May 12: “Securalism to the Rescue of the Arab Spring,” Fadi Hakura, Manager of the Turkey project at UK-based Chatham House
May 16: “Iran’s Greatest Spiritual Leader,“ Melody Moezzi, lawyer, columnist and activist, USA/Iran
May 19: “The Fate of Minorities in the Arab Spring,” René Guitton, writer and publisher, France
May 23: “Religion and Public Space in India,” Christophe Jaffrelot, Senior research fellow at CERI-Sciences Po/CNRS
May 26: “Faith and Free Speech,” Marina Mahathir, Columnist, blogger and women’s rights activistfrom Malaysia
May 30: “Religious Pluralism and Democracy on Show in Egypt,” Asma Afsaruddin, Professor of Islamic Studies at Indiana University, USA
June 2: “The Sacred and the Secular: Promoting Muslim Democracy,” Professor Asef Bayat, Illinois University, USA
June 6 “The Reorganization of Muslims Structures in Russia: an Example for Europe?” Vitaly Naumkin, director of the Institute of Oriental Studies at the Russian Academy of Sciences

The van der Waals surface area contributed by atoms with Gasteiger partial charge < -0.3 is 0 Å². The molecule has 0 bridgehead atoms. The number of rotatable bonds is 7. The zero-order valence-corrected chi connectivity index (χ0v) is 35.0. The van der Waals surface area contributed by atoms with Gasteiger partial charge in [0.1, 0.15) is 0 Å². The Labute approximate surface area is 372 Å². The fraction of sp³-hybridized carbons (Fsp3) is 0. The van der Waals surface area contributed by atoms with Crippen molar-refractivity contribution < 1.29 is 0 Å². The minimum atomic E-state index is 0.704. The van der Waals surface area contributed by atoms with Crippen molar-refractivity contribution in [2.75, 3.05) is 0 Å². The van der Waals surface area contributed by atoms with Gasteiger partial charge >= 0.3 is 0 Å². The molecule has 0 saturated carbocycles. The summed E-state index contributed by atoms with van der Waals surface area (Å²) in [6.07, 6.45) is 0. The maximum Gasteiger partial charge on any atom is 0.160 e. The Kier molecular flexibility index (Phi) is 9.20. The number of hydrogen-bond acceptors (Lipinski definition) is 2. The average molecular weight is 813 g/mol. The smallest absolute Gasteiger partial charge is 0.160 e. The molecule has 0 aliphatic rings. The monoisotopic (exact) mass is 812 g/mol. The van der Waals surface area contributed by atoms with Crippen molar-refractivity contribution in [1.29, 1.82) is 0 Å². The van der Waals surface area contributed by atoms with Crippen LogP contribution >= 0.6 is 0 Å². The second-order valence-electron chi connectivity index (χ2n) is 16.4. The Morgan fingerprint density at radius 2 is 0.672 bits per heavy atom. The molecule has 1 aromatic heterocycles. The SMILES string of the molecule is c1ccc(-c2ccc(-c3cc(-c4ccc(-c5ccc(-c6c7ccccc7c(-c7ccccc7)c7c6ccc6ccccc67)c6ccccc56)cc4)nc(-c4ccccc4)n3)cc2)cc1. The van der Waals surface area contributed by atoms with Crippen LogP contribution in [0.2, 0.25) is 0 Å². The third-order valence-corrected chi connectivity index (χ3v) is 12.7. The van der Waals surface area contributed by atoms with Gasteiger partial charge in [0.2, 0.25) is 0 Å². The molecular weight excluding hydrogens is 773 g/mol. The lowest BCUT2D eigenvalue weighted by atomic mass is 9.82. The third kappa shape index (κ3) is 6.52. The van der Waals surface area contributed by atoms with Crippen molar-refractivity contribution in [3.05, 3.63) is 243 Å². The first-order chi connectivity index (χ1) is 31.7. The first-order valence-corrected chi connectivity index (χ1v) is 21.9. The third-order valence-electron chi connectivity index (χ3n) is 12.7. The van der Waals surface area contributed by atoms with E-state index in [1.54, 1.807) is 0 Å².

June 9: “Europe’s Rising Islamophobia,” Virginie Guiraudon, CNRS, Research fellow at the French National Center for Scientific Research (CNRS)
June 13: “Expression of Religion in Public Space – Assurances and Barriers in Indonesia,” Bernhard Platzdasch, Visiting Research Fellow at the Institute of Southeast Asian Studies (ISEAS), Singapore
June 16: “Sharia and Democracy in Nigeria’s Public Space,” Professor Ali A. Mazrui, Binghampton University, USA
June 20: “Speaking Out, Out of Turn?,” Maria José Rosado-Nunes, Brazil, graduate professor of sociology of religion and feminist studies at the Pontifical Catholic University of São Paulo
June 23: “Cutting the Fog: Multiculturalism, Religion and the Common Good,” Professor Sara Silvestri, City University London and Cambridge University, UK
June 27: “Religion, Revolution and Two Languages,” Dr. William F. Vendley, Secretary General of Religions for Peace, USA
Partner newspapers may publish the above articles in a different order depending on their own constraints and preferences.